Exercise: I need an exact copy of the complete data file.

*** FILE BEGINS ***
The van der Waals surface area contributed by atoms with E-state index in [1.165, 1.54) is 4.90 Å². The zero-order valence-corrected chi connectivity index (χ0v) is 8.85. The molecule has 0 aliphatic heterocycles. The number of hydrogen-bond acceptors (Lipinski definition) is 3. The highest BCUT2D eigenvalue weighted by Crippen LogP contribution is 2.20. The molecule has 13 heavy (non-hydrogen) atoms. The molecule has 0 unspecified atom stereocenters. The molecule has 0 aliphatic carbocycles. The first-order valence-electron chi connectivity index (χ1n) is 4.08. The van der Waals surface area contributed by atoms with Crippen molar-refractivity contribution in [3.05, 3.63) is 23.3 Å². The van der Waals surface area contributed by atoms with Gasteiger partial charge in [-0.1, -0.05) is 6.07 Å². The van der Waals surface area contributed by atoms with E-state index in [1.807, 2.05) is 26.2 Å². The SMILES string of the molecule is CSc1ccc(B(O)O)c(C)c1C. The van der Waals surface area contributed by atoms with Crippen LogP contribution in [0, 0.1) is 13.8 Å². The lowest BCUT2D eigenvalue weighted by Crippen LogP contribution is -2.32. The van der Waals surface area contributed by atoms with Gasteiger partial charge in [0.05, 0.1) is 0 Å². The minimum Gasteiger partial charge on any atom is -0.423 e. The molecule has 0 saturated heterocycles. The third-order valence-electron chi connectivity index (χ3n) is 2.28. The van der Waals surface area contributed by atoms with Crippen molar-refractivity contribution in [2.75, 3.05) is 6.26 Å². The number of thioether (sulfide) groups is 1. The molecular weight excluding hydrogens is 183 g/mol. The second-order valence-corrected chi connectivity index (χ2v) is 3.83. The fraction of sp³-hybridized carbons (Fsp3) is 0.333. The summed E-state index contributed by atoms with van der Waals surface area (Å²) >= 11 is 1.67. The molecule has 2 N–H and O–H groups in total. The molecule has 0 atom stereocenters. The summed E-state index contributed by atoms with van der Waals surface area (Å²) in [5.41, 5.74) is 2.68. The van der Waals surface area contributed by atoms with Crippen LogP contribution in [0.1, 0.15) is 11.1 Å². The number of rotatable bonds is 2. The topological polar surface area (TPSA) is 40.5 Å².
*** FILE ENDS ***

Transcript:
The van der Waals surface area contributed by atoms with E-state index in [1.165, 1.54) is 4.90 Å². The zero-order valence-corrected chi connectivity index (χ0v) is 8.85. The molecule has 0 aliphatic heterocycles. The number of hydrogen-bond acceptors (Lipinski definition) is 3. The highest BCUT2D eigenvalue weighted by Crippen LogP contribution is 2.20. The molecule has 13 heavy (non-hydrogen) atoms. The molecule has 0 unspecified atom stereocenters. The molecule has 0 aliphatic carbocycles. The first-order valence-electron chi connectivity index (χ1n) is 4.08. The van der Waals surface area contributed by atoms with Crippen molar-refractivity contribution in [3.05, 3.63) is 23.3 Å². The van der Waals surface area contributed by atoms with Gasteiger partial charge in [-0.1, -0.05) is 6.07 Å². The van der Waals surface area contributed by atoms with E-state index in [1.807, 2.05) is 26.2 Å². The SMILES string of the molecule is CSc1ccc(B(O)O)c(C)c1C. The van der Waals surface area contributed by atoms with Crippen LogP contribution in [0, 0.1) is 13.8 Å². The lowest BCUT2D eigenvalue weighted by Crippen LogP contribution is -2.32. The van der Waals surface area contributed by atoms with Gasteiger partial charge in [0.05, 0.1) is 0 Å². The minimum Gasteiger partial charge on any atom is -0.423 e. The molecule has 0 saturated heterocycles. The third-order valence-electron chi connectivity index (χ3n) is 2.28. The van der Waals surface area contributed by atoms with Crippen molar-refractivity contribution in [2.75, 3.05) is 6.26 Å². The number of thioether (sulfide) groups is 1. The molecular weight excluding hydrogens is 183 g/mol. The second-order valence-corrected chi connectivity index (χ2v) is 3.83. The fraction of sp³-hybridized carbons (Fsp3) is 0.333. The summed E-state index contributed by atoms with van der Waals surface area (Å²) >= 11 is 1.67. The molecule has 2 N–H and O–H groups in total. The molecule has 0 atom stereocenters. The summed E-state index contributed by atoms with van der Waals surface area (Å²) in [5.41, 5.74) is 2.68. The van der Waals surface area contributed by atoms with Crippen LogP contribution in [0.1, 0.15) is 11.1 Å². The number of rotatable bonds is 2. The topological polar surface area (TPSA) is 40.5 Å².